It all started in a public Google+ posting by Dave Jones, a Red Hat engineer and one of the maintainers of Fedora Linux, where Jones announced some minor Linux kernel news for a Fedora update. As the discussion continued, Torvalds joined in and remarked, "Could you also fork gnome, and support a gnome-2 environment? I want my sane interfaces back. I have yet to meet anybody who likes the unholy mess that is gnome-3."
He's not the only one. I also don't like GNOME 3 either. I much prefer the last version of GNOME 2.x: GNOME 2.32. It may be "out of date," but it's the default desktop for my current favorite desktop Linux: Mint 11.
Why? Well, I'll let Mr. Torvalds tell you:
it's not that I have rendering problems with gnome3 (although I do have those too), it's that the user experience of Gnome3 even without rendering problems is unacceptable.
Why can't I have shortcuts on my desktop? Why can't I have the expose functionality? Wobbly windows? Why does anybody sane think that it's a good idea to have that "go to the crazy 'activities'" menu mode?
I used to be upset when gnome developers decided it was "too complicated" for the user to remap some mouse buttons. In gnome3, the developers have apparently decided that it's "too complicated" to actually do real work on your desktop, and have decided to make it really annoying to do.
Here's an example of "the crazy": you want a new terminal window. So you go to "activities" and press the "terminal" thing that you've made part of your normal desktop thing (but why can't I just have it on the desktop, instead of in that insane "activities" mode?). What happens? Nothing. It brings your existing terminal to the forefront.
That's just crazy crap. Now I need to use Shift-Control-N in an old terminal to bring up a new one. Yeah, that's a real user experience improvement. Sure.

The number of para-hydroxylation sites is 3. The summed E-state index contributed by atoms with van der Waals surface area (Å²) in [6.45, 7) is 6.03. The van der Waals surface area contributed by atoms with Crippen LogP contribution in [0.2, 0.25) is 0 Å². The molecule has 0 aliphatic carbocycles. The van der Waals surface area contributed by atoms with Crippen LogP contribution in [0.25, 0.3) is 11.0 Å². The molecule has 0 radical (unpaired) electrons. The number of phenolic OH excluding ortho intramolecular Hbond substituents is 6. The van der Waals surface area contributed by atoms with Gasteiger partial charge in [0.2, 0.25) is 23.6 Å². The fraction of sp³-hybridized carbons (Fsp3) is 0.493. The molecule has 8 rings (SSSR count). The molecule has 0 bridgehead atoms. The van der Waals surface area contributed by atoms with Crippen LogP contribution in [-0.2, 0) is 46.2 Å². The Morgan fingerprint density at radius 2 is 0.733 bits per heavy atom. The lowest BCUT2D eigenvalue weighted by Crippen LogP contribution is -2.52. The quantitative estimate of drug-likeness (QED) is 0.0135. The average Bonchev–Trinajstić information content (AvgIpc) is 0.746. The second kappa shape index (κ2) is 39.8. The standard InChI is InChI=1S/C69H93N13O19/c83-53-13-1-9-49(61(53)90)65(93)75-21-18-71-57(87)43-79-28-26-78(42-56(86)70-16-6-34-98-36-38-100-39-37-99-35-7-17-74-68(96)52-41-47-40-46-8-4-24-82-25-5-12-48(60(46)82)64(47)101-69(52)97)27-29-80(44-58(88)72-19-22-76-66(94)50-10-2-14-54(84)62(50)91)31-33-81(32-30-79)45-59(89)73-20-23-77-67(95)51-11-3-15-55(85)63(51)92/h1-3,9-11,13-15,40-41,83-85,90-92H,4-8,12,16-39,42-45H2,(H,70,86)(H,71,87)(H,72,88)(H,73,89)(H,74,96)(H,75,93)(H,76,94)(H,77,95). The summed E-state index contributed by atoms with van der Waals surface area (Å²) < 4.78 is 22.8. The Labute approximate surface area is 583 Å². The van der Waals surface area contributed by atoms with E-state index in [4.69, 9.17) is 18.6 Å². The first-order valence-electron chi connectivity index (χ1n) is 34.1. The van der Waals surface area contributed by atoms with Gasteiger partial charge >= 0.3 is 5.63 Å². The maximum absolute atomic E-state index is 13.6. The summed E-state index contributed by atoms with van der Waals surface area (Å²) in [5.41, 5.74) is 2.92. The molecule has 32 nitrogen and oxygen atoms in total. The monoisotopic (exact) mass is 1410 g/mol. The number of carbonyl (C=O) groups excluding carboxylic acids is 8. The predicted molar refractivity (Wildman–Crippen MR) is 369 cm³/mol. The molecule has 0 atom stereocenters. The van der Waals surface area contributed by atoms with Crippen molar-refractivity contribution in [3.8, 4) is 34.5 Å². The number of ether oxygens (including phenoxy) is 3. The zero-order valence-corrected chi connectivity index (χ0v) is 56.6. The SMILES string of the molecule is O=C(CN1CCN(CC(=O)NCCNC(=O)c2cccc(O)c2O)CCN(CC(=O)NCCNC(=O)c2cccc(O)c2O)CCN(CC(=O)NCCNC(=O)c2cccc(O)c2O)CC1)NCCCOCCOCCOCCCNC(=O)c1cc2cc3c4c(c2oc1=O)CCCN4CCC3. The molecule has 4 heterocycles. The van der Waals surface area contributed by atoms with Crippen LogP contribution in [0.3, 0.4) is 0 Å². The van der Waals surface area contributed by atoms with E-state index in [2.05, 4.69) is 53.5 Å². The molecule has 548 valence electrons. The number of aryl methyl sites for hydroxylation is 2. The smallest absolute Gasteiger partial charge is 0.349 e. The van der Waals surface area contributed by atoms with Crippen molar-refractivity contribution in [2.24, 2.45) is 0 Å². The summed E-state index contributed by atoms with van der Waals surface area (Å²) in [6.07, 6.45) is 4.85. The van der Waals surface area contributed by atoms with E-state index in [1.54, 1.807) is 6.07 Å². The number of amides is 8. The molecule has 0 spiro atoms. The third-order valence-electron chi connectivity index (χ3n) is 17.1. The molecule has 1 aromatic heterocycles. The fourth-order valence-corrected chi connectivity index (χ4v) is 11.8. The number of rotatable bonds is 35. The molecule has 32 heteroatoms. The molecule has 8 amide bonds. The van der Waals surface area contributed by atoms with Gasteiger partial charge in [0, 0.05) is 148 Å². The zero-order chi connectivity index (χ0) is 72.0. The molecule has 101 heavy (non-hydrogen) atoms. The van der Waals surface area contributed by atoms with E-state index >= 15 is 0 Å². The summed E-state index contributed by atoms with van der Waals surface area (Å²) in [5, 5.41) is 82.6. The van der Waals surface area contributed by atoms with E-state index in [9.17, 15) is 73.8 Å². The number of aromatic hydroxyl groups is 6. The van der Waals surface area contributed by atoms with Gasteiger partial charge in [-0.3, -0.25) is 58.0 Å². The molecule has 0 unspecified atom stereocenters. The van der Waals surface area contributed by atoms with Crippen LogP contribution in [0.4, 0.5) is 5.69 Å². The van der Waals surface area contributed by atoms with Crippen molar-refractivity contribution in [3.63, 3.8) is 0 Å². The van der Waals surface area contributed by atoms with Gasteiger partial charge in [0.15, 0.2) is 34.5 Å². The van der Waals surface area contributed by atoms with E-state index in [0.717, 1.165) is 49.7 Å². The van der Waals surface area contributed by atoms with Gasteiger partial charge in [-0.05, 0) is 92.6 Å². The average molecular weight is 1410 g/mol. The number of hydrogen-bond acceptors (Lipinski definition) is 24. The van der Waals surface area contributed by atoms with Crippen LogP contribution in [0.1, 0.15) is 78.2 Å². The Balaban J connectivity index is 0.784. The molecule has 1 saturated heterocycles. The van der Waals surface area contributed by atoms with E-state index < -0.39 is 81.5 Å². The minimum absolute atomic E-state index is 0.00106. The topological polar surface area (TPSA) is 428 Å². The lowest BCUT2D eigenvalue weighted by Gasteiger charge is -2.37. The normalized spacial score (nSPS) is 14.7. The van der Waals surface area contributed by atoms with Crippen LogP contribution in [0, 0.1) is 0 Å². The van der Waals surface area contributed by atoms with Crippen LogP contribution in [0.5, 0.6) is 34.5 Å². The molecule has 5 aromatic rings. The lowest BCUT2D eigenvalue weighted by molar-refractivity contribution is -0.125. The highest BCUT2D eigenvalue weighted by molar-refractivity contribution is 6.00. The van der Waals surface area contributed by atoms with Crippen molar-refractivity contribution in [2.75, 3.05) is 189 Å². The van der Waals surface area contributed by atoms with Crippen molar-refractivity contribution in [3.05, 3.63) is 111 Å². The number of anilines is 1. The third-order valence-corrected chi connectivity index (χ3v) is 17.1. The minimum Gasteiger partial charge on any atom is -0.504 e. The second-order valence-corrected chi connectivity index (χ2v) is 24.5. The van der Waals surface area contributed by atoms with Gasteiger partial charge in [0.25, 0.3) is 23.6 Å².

I'm sure there are other ways, but that's just an example of the kind of "head up the arse" behavior of gnome3. Seriously. I have been asking other developers about gnome3, they all think it's crazy.
I'm using Xfce [a lightweight Unix/Linux desktop). I think it's a step down from gnome2, but it's a huge step up from gnome3. Really.
As you can see, Torvalds is far from shy about voicing his opinion about GNOME. He wasn't the only one. Dirk Hohndel, Intel's chief Linux and open-source technologist, said in the same thread, "Gnome 3 is just completely unusable as far as I'm concerned."
Since then, Hohndel's been giving GNOME another try, but, "It's still not exactly what I'm used to, but getting closer." That said, Hohndel observed later in his discussion, after some especially trying times with a large display, "Does it worry you that I need a dozen Gnome lovers to help me just to do fairly regular things with my computer? Things that all used to work just fine with Gnome2?"
It should worry them. It should worry them a lot.
Long time readers of mine know that I was really unhappy when KDE, the other major Linux desktop, decided to go in a new direction with KDE 4. As KDE 4 matured, I eventually started to like it.
I'm not sure that's going to happen with GNOME 3.x. With KDE 4, I saw where they wanted to go, I just didn't think it was a great idea. With GNOME... I really don't know what they're trying to do. It looks to me like change just for the sake of change, and that's pointless.
Of course, it's one thing when just a technology journalist, like me, doesn't like what you're doing. But, when leading Linux developers dislike a desktop this much, and one major Linux distribution, Ubuntu, dislikes it so much that they decided to replace the GNOME 3 shell with an entirely different desktop approach, Unity, I think it's time for GNOME's developers to sit down and seriously consider whether they've should backtrack to the GNOME 2 architecture.
If they don't? Well this is open source. Someone could always fork the project. If things don't start changing for the better, maybe someone should.
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